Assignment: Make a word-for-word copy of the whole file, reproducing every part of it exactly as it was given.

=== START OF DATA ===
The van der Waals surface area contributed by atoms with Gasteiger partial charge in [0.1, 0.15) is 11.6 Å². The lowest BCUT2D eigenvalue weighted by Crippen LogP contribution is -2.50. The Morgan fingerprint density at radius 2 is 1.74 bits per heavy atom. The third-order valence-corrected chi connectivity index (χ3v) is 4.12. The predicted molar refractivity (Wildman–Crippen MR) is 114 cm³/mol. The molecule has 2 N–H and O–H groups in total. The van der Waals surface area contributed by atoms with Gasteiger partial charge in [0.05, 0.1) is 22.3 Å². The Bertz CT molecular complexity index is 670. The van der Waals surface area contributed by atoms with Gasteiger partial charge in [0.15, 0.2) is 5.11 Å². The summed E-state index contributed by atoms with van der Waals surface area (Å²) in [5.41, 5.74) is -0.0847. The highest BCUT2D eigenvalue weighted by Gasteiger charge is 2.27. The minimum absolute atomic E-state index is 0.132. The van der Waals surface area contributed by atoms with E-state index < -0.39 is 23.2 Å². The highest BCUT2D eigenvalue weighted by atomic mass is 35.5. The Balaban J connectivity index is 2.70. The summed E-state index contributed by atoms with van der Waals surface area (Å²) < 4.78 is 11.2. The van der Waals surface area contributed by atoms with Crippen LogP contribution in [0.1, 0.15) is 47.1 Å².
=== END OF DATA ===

The van der Waals surface area contributed by atoms with Gasteiger partial charge in [0.1, 0.15) is 11.6 Å². The lowest BCUT2D eigenvalue weighted by Crippen LogP contribution is -2.50. The Morgan fingerprint density at radius 2 is 1.74 bits per heavy atom. The third-order valence-corrected chi connectivity index (χ3v) is 4.12. The predicted molar refractivity (Wildman–Crippen MR) is 114 cm³/mol. The molecule has 2 N–H and O–H groups in total. The van der Waals surface area contributed by atoms with Gasteiger partial charge in [0.05, 0.1) is 22.3 Å². The Bertz CT molecular complexity index is 670. The van der Waals surface area contributed by atoms with Gasteiger partial charge in [0.15, 0.2) is 5.11 Å². The summed E-state index contributed by atoms with van der Waals surface area (Å²) in [5.41, 5.74) is -0.0847. The highest BCUT2D eigenvalue weighted by Gasteiger charge is 2.27. The minimum absolute atomic E-state index is 0.132. The van der Waals surface area contributed by atoms with E-state index < -0.39 is 23.2 Å². The highest BCUT2D eigenvalue weighted by atomic mass is 35.5. The Balaban J connectivity index is 2.70. The summed E-state index contributed by atoms with van der Waals surface area (Å²) < 4.78 is 11.2. The van der Waals surface area contributed by atoms with Crippen LogP contribution in [0.1, 0.15) is 47.1 Å².